My company is facing a winding up petition – what can be done?

We are often approached by business owners who have fallen behind with payments to suppliers or to HM Revenue and Customs which has led to legal action against their business. They may have had a difficult trading period leading to cash flow problems and whilst they may have tried to pay their debts, eventually creditors get tired of waiting for overdue bills to be paid. This can lead to a creditor presenting a winding up petition at court and we are often asked what can be done about a winding up petition and how to appeal against a winding up petition or cancel a winding up petition.

When a creditor presents a winding up petition, this means that the court has been asked to order that the company is closed down and put into liquidation. The reality is that companies in liquidation are rarely able to repay their creditors: if the company ceases to trade and the assets are sold, it is unusual for there to be enough money left to pay off the creditors. So a winding up petition is a last-ditch attempt to force the company to pay up: it sends a message to the company that the creditor concerned will not wait any longer and there is often an expectation that the company will find the money from somewhere – often from the business owner’s own pocket.

The most common ‘petitioner’ is HMRC, who use winding up petitions to force companies to pay their tax debts. Depending on how busy the court is, it can take many weeks for a winding up petition to be dealt with at a court hearing. Anecdotal evidence suggests that a large proportion of companies pay off the debt before the petition comes before the court, meaning that the winding up petition is withdrawn and the company can continue trading. Of course, the costs of the petition will also be added to the debt, so it is likely that at least £1,000 will be added to the debt to cover the legal and court fees.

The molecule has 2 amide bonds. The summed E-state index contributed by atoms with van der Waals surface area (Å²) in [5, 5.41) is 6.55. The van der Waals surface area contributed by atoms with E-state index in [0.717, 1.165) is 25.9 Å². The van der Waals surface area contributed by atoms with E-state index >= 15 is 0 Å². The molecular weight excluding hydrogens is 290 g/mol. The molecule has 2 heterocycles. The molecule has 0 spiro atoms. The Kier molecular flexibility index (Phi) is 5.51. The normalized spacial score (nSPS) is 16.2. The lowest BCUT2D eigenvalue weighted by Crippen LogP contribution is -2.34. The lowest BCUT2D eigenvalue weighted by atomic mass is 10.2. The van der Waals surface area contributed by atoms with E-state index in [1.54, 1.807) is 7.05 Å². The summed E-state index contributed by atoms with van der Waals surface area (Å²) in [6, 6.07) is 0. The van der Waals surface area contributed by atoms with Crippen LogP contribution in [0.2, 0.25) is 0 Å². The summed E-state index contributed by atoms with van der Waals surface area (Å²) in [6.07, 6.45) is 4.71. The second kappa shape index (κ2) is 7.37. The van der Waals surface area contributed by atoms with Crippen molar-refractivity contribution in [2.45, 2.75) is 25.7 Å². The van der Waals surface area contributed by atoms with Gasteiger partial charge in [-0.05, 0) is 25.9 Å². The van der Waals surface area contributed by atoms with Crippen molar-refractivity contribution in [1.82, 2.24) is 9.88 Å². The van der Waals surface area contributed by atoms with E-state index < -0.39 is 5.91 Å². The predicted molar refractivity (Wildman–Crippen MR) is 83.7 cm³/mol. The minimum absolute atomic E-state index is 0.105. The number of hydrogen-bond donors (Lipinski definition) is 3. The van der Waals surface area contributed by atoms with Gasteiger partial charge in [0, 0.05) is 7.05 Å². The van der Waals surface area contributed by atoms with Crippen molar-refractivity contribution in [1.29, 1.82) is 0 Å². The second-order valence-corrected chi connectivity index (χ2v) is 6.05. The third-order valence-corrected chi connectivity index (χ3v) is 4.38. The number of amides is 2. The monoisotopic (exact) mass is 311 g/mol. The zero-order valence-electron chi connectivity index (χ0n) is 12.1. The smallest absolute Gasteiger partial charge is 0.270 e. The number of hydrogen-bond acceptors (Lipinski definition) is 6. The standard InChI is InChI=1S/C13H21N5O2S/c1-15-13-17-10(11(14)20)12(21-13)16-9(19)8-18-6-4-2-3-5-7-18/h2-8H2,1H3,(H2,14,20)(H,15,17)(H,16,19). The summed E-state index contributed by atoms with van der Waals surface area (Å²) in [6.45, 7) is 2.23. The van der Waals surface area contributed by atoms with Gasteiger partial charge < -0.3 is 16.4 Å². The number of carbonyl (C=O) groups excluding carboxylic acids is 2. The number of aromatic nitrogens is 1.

If a winding up petition has been issued by a creditor and the company simply cannot afford to pay off the debt before the hearing, it still is not the end of the story. It is still possible to reach an agreement to repay the debt over a reasonable period of time. If there are other creditors, their debts can also be included in a single arrangement, known as a Company Voluntary Arrangement or CVA. We have recently helped a number of companies to agree CVAs with their creditors, in order to deal with high levels of debt that simply could not be repaid. In many cases, HMRC are involved (sometimes for very high levels of VAT, PAYE and Corporation Tax debt) and we have plenty of experience in dealing with the specific matters that HMRC will be interested in and ensuring that the CVA has the best possible chance of meeting HMRC’s criteria for accepting a CVA. Even if it is close to the date of the court hearing, as part of our service we will seek an adjournment of the hearing to allow time for a plan to be put together.

If not dealt with, a winding up petition will lead to the closure of a company, so if your company is facing a winding up petition, don’t let it close down your business. Call Moorhead Savage today on 01709 331300 for confidential and impartial advice. We can help.